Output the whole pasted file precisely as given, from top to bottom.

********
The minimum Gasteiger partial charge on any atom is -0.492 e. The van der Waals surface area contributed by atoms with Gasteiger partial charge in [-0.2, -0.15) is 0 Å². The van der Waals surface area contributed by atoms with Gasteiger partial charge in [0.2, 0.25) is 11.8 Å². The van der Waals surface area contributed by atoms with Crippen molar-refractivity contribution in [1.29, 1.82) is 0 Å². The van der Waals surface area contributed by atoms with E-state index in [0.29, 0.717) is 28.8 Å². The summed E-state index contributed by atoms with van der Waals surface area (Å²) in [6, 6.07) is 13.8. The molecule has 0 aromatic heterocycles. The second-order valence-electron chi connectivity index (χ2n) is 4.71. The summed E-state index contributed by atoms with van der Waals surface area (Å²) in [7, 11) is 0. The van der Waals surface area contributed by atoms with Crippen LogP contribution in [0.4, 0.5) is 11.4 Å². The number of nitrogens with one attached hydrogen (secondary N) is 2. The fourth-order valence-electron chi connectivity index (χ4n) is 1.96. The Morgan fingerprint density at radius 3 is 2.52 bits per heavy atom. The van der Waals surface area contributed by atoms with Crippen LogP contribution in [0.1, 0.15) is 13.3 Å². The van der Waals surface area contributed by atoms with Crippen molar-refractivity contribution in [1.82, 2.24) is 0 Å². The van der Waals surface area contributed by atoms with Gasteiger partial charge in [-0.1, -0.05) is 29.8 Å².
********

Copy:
The minimum Gasteiger partial charge on any atom is -0.492 e. The van der Waals surface area contributed by atoms with Gasteiger partial charge in [-0.2, -0.15) is 0 Å². The van der Waals surface area contributed by atoms with Gasteiger partial charge in [0.2, 0.25) is 11.8 Å². The van der Waals surface area contributed by atoms with Crippen molar-refractivity contribution in [1.29, 1.82) is 0 Å². The van der Waals surface area contributed by atoms with E-state index in [0.29, 0.717) is 28.8 Å². The summed E-state index contributed by atoms with van der Waals surface area (Å²) in [6, 6.07) is 13.8. The molecule has 0 aromatic heterocycles. The second-order valence-electron chi connectivity index (χ2n) is 4.71. The summed E-state index contributed by atoms with van der Waals surface area (Å²) in [7, 11) is 0. The van der Waals surface area contributed by atoms with Crippen LogP contribution in [0.4, 0.5) is 11.4 Å². The number of nitrogens with one attached hydrogen (secondary N) is 2. The fourth-order valence-electron chi connectivity index (χ4n) is 1.96. The Morgan fingerprint density at radius 3 is 2.52 bits per heavy atom. The van der Waals surface area contributed by atoms with Crippen LogP contribution in [0.1, 0.15) is 13.3 Å². The van der Waals surface area contributed by atoms with Crippen molar-refractivity contribution in [1.82, 2.24) is 0 Å². The van der Waals surface area contributed by atoms with Gasteiger partial charge in [-0.1, -0.05) is 29.8 Å².